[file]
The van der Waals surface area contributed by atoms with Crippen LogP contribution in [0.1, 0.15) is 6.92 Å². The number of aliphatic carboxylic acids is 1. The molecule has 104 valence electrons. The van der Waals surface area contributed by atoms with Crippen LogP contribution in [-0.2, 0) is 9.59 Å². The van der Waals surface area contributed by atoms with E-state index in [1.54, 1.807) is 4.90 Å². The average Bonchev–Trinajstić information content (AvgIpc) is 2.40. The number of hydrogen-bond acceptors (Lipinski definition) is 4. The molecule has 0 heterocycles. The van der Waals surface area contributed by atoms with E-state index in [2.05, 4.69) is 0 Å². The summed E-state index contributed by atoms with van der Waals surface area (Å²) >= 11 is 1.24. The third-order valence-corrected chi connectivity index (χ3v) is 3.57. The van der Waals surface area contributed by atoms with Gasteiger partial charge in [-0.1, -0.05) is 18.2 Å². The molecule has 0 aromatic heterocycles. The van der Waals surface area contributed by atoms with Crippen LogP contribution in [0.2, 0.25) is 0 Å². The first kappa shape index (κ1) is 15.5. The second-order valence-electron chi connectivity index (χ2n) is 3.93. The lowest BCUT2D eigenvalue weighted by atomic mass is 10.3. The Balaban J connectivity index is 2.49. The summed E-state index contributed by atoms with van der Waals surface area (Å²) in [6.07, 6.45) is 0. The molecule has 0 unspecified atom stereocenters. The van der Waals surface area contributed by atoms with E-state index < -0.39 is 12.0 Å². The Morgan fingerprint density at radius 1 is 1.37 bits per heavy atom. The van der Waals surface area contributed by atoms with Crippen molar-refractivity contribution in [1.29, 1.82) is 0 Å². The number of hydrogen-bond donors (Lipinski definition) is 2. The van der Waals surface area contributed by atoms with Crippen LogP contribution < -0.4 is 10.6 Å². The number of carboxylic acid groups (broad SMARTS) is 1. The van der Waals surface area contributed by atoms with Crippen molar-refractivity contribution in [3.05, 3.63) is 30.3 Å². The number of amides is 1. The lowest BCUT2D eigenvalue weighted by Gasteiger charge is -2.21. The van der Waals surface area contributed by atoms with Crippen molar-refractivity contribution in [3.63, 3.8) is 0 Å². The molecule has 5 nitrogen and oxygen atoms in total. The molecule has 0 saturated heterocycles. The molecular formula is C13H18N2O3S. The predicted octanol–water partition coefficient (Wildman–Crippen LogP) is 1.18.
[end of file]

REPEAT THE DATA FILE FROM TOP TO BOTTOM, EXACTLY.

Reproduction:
The van der Waals surface area contributed by atoms with Crippen LogP contribution in [0.1, 0.15) is 6.92 Å². The number of aliphatic carboxylic acids is 1. The molecule has 104 valence electrons. The van der Waals surface area contributed by atoms with Crippen LogP contribution in [-0.2, 0) is 9.59 Å². The van der Waals surface area contributed by atoms with E-state index in [1.54, 1.807) is 4.90 Å². The average Bonchev–Trinajstić information content (AvgIpc) is 2.40. The number of hydrogen-bond acceptors (Lipinski definition) is 4. The molecule has 0 heterocycles. The van der Waals surface area contributed by atoms with E-state index in [2.05, 4.69) is 0 Å². The summed E-state index contributed by atoms with van der Waals surface area (Å²) >= 11 is 1.24. The third-order valence-corrected chi connectivity index (χ3v) is 3.57. The van der Waals surface area contributed by atoms with Gasteiger partial charge in [-0.1, -0.05) is 18.2 Å². The molecule has 0 aromatic heterocycles. The van der Waals surface area contributed by atoms with Crippen LogP contribution in [0.2, 0.25) is 0 Å². The first kappa shape index (κ1) is 15.5. The second-order valence-electron chi connectivity index (χ2n) is 3.93. The lowest BCUT2D eigenvalue weighted by atomic mass is 10.3. The Balaban J connectivity index is 2.49. The summed E-state index contributed by atoms with van der Waals surface area (Å²) in [6.07, 6.45) is 0. The molecule has 0 unspecified atom stereocenters. The van der Waals surface area contributed by atoms with E-state index < -0.39 is 12.0 Å². The Morgan fingerprint density at radius 1 is 1.37 bits per heavy atom. The van der Waals surface area contributed by atoms with Crippen molar-refractivity contribution in [1.29, 1.82) is 0 Å². The number of hydrogen-bond donors (Lipinski definition) is 2. The van der Waals surface area contributed by atoms with Crippen LogP contribution < -0.4 is 10.6 Å². The number of carboxylic acid groups (broad SMARTS) is 1. The van der Waals surface area contributed by atoms with Crippen molar-refractivity contribution in [3.05, 3.63) is 30.3 Å². The number of amides is 1. The lowest BCUT2D eigenvalue weighted by Gasteiger charge is -2.21. The van der Waals surface area contributed by atoms with Crippen molar-refractivity contribution in [3.63, 3.8) is 0 Å². The molecule has 5 nitrogen and oxygen atoms in total. The molecule has 0 saturated heterocycles. The molecular formula is C13H18N2O3S. The predicted octanol–water partition coefficient (Wildman–Crippen LogP) is 1.18.